A majority of so-called “black schools” are under-funded, have high illiteracy rates and few qualified teachers. As descendants from those who migrated to the Netherlands from its (former) colonies or came from Morocco and Turkey as guest laborers in the 1960-70s, the kids that attend these schools are inheritors (as black and/or Muslim) of Dutch colonialism and slavery, embodiments of the racial and cultural differences that the Dutch for centuries, and still today, have tried to dominate and eradicate from Surinam to Indonesia, from the Antilles to the Schilderswijk. These kids today live in neighborhoods where unemployment is rampant (even as high as 80% in some areas) where single mothers are forced to work multiple jobs in formal and informal economies to get by, where they are constantly framed as “security problems” and “national threats” that require policing, incarceration and forced assimilation to white Dutch middle class norms and values. This is in stark contrast to white middle class Dutch kids who are assumed to naturally belong, who usually speak no other language but Dutch, who will enjoy a quality education with qualified teachers in clean orderly white neighborhoods, who are spoon-fed ideas that they are the “future leaders of tomorrow” and will get extra tutoring if they have learning difficulties because, besides having the means to do so, it will not be assumed that it’s “their culture” or their innate “stupidity” that holds them back. Logically, the result is that these white kids score high on standardized tests and are given quality education for a professional career of their choosing while most kids from “black schools” score low and are then trained for ‘practical’ cheap labor. The kids that come out of these schools are thus the future cheap labor force that keeps the Dutch economy running while keeping the power of the white middle class intact. This is certainly outrageous, but not that surprising. Before the cito-toets, kids that were not white and Dutch were directly sent to technical schools. So the cito-toets might present itself as an “objective” measurement of one’s intellectual capacity, but in fact it functions as a disguise to continue organizing society by race and class. It’s unsurprising then that the Dutch Social Cultural Planning Bureau (SCP) has come out to say that, to a large extent, there is an “apartheid system” in place in the Netherlands.
So when a white Dutch UCU student prides herself in attending the “best bachelor program in the Netherlands” and sees herself as born exceptionally gifted, rather than born exceptionally privileged, we need to start seriously questioning that. We need to trouble those arrogant assumptions of superiority and entitlement. We need to recognize that everything – from the opportunities we have had to travel and contemplate international careers to having “broad interests” in art, literature and history – is not deserved “because we worked for it” but because they were enabled, encouraged and fostered by our privileged environments. When we acknowledge that we have been privileged by class and race to have the opportunity to go to university and end up with our “dream” jobs at the expense of keeping others oppressed, we can shift those stories of success from one of personal merit to wider structures of power that have historically advantaged the white Dutch middle class since racism was institutionalized as a logic of governance through slavery and colonialism.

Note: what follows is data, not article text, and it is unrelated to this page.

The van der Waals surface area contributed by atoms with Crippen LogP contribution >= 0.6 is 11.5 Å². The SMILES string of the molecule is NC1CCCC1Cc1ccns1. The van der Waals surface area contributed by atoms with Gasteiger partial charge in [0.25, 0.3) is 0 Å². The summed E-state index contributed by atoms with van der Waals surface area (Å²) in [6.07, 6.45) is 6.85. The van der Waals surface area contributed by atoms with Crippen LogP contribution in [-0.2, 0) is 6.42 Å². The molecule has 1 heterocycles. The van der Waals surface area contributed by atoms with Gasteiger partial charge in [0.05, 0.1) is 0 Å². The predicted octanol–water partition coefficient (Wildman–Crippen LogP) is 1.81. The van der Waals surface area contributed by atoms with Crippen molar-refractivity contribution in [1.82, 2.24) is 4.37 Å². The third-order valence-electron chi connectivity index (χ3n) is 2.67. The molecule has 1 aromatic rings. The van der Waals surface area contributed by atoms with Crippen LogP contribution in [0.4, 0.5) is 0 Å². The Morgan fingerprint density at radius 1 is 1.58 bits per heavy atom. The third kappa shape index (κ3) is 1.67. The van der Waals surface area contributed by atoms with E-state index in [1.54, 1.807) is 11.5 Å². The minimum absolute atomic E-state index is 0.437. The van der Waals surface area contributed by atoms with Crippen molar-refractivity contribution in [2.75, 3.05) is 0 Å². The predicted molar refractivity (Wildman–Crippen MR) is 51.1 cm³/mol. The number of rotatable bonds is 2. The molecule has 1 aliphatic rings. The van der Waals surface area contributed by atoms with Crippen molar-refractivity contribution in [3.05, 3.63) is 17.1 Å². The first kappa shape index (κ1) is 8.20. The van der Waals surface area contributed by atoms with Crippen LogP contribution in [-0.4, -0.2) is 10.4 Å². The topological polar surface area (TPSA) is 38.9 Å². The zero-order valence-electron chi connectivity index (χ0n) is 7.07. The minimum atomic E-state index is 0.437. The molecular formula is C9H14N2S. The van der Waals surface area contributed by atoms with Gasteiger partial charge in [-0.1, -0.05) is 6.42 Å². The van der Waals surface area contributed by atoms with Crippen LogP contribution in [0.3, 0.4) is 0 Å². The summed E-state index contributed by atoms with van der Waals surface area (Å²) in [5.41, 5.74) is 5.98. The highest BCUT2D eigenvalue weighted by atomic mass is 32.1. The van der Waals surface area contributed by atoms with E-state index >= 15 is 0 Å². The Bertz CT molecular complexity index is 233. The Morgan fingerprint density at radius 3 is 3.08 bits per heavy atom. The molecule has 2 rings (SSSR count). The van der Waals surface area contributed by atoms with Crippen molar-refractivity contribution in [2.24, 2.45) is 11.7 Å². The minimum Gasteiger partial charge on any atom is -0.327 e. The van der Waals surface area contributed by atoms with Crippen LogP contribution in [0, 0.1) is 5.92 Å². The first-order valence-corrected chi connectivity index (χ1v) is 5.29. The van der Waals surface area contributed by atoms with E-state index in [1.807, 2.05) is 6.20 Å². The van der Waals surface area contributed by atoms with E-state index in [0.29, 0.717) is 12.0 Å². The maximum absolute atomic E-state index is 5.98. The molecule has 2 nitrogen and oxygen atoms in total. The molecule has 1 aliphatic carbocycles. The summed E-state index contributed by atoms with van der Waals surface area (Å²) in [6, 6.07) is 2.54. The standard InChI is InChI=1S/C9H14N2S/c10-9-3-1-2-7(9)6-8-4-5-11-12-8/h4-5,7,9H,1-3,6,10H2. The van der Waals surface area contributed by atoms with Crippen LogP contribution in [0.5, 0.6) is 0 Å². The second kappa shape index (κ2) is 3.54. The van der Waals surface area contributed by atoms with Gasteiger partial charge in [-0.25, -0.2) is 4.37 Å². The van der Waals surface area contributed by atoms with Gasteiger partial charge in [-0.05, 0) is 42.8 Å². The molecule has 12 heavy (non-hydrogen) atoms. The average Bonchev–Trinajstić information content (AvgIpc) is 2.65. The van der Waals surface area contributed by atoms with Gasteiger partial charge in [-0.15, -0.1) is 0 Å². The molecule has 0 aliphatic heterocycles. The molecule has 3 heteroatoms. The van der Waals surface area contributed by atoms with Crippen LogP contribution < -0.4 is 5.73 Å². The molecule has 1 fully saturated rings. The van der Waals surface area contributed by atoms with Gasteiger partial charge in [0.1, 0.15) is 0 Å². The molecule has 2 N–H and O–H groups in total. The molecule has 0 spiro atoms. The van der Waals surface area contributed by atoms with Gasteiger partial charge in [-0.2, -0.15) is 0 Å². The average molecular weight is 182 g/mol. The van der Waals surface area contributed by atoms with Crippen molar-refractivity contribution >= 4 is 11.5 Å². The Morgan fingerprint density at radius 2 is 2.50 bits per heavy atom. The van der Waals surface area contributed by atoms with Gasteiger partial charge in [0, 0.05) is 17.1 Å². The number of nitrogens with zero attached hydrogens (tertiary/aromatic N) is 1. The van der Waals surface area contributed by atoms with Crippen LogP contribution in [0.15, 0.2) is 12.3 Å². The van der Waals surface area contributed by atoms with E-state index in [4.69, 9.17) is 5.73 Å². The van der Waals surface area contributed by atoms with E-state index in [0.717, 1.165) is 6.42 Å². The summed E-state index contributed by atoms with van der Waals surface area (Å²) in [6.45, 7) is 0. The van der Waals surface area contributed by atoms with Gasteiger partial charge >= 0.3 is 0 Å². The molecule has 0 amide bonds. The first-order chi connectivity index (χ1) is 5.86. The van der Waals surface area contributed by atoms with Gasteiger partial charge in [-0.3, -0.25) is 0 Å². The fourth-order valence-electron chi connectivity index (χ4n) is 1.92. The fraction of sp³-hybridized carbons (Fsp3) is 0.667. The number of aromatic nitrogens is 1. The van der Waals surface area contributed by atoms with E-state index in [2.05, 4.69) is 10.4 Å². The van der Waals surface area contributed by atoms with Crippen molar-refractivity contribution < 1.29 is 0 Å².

When we start to understand how privilege works, perhaps the “future global leaders” that UCU fabricates could give up on their dream to go out there and “save Africa”. Instead they could address how what sustains their privilege here perpetuates death and destruction there. Like when the Netherlands loots the African continent poor through corporate land and water grabbing, financing armed conflict to guarantee cheap access to oil, and opening up their markets to steal and deplete their resources in the name of development. Perhaps instead of going to “free” Muslim women in Iraq they would fight to oppose the very illegal wars that deprived them from any viable future to begin with (like when the Netherlands got involved in the genocidal 2003 Iraq invasion that cost the lives of one million Iraqis in order for corporations like Dutch Shell to assure its stake in the newly available oil fields). Instead of scoring a job to ‘help’ African and Syrian refugees at UNHCR camps they could fight the very EUropean border policies that criminalize their movement and assure their deaths before they can even step foot on these lands they call civilized.
This idea, which pervades among UCU students, that we want to “make a difference” and “change the world” is intimately tied with class and white privilege, it feeds a white saviour complex that continues from colonial times, this idea that we are great and superior and need to go and civilize the helpless brown and black savage others. The intention might be innocent but this very mentality, turned into practice when we take up those diplomatic and corporate careers that pretend to “save the world”, is what exactly reproduces the structural violence we see around the world today.
Rather than evading a very necessary conversation on how white and class privilege shape UCU’s student body, it’s time, and morally necessary, that we actually engage in it. I hope that we can start to question our social position when privileged by race and class, understand the university as an institution of power, unlearn what we have been taught, and divest from the career paths and lifestyles that reproduce structural violence globally. I know that’s a lot to swallow. I know from experience that the arduous process of questioning, unlearning and ceding power is painful and deeply existential because indeed, in the words of African-American writer James Baldwin, it means “the loss of all that gave one an identity, the end of safety… Yet it is only when a man [sic] is able, without bitterness or self pity, to surrender a dream he has long cherished or a privilege he has long possessed that he is set free—he has set himself free—for higher dreams, for greater privileges.”
Editorial note: an earlier version of this article was accompanied by an illustration that the author did not find fitting. It has therefore been removed.